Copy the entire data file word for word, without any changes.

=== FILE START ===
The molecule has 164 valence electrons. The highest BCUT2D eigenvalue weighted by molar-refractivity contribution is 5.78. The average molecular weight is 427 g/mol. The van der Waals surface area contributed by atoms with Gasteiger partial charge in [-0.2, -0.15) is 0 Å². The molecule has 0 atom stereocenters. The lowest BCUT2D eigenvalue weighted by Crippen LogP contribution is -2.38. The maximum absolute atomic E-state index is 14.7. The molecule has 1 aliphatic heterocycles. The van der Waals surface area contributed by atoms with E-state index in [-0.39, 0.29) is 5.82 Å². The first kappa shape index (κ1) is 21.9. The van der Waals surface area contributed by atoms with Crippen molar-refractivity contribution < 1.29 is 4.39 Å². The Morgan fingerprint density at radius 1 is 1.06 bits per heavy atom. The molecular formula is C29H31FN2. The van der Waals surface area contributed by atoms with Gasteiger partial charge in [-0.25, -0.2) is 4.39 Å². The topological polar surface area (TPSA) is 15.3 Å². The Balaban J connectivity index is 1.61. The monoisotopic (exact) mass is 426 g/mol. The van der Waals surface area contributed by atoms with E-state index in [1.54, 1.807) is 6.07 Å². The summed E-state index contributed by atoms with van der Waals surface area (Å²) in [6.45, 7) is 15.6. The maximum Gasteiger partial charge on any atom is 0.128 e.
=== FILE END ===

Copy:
The molecule has 164 valence electrons. The highest BCUT2D eigenvalue weighted by molar-refractivity contribution is 5.78. The average molecular weight is 427 g/mol. The van der Waals surface area contributed by atoms with Gasteiger partial charge in [-0.2, -0.15) is 0 Å². The molecule has 0 atom stereocenters. The lowest BCUT2D eigenvalue weighted by Crippen LogP contribution is -2.38. The maximum absolute atomic E-state index is 14.7. The molecule has 1 aliphatic heterocycles. The van der Waals surface area contributed by atoms with E-state index in [-0.39, 0.29) is 5.82 Å². The first kappa shape index (κ1) is 21.9. The van der Waals surface area contributed by atoms with Crippen molar-refractivity contribution < 1.29 is 4.39 Å². The Morgan fingerprint density at radius 1 is 1.06 bits per heavy atom. The molecular formula is C29H31FN2. The van der Waals surface area contributed by atoms with Gasteiger partial charge in [-0.25, -0.2) is 4.39 Å². The topological polar surface area (TPSA) is 15.3 Å². The Balaban J connectivity index is 1.61. The monoisotopic (exact) mass is 426 g/mol. The van der Waals surface area contributed by atoms with E-state index in [1.54, 1.807) is 6.07 Å². The summed E-state index contributed by atoms with van der Waals surface area (Å²) in [6.45, 7) is 15.6. The maximum Gasteiger partial charge on any atom is 0.128 e.